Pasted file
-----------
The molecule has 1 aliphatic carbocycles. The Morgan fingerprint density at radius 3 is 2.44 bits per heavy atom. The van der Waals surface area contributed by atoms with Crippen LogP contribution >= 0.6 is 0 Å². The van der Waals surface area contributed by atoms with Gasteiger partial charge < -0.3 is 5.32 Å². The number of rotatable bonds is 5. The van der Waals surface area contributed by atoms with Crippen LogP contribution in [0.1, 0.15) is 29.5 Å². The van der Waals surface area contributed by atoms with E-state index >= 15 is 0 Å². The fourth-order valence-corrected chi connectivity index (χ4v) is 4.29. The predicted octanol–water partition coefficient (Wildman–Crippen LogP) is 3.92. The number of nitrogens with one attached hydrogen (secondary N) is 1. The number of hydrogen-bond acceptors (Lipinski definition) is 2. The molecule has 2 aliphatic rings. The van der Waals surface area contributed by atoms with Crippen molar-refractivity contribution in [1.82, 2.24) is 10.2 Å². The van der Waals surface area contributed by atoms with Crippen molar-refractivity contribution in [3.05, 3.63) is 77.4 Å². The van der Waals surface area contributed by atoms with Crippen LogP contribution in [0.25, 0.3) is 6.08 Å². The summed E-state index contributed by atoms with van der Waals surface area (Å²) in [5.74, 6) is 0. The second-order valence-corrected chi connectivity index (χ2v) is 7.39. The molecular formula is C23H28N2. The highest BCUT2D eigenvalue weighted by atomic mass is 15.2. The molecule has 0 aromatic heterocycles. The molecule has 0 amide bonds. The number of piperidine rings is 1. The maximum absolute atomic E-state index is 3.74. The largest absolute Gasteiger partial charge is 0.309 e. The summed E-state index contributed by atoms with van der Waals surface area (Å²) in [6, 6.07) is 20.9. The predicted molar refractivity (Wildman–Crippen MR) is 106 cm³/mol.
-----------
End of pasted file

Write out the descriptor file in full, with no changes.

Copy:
The molecule has 1 aliphatic carbocycles. The Morgan fingerprint density at radius 3 is 2.44 bits per heavy atom. The van der Waals surface area contributed by atoms with Crippen LogP contribution >= 0.6 is 0 Å². The van der Waals surface area contributed by atoms with Gasteiger partial charge < -0.3 is 5.32 Å². The number of rotatable bonds is 5. The van der Waals surface area contributed by atoms with Crippen LogP contribution in [0.1, 0.15) is 29.5 Å². The van der Waals surface area contributed by atoms with E-state index >= 15 is 0 Å². The fourth-order valence-corrected chi connectivity index (χ4v) is 4.29. The predicted octanol–water partition coefficient (Wildman–Crippen LogP) is 3.92. The number of nitrogens with one attached hydrogen (secondary N) is 1. The number of hydrogen-bond acceptors (Lipinski definition) is 2. The molecule has 2 aliphatic rings. The van der Waals surface area contributed by atoms with Crippen molar-refractivity contribution in [1.82, 2.24) is 10.2 Å². The van der Waals surface area contributed by atoms with Crippen molar-refractivity contribution in [3.05, 3.63) is 77.4 Å². The van der Waals surface area contributed by atoms with Crippen LogP contribution in [0.25, 0.3) is 6.08 Å². The summed E-state index contributed by atoms with van der Waals surface area (Å²) in [5.74, 6) is 0. The second-order valence-corrected chi connectivity index (χ2v) is 7.39. The molecular formula is C23H28N2. The highest BCUT2D eigenvalue weighted by atomic mass is 15.2. The molecule has 0 aromatic heterocycles. The molecule has 0 amide bonds. The number of piperidine rings is 1. The maximum absolute atomic E-state index is 3.74. The largest absolute Gasteiger partial charge is 0.309 e. The summed E-state index contributed by atoms with van der Waals surface area (Å²) in [6, 6.07) is 20.9. The predicted molar refractivity (Wildman–Crippen MR) is 106 cm³/mol.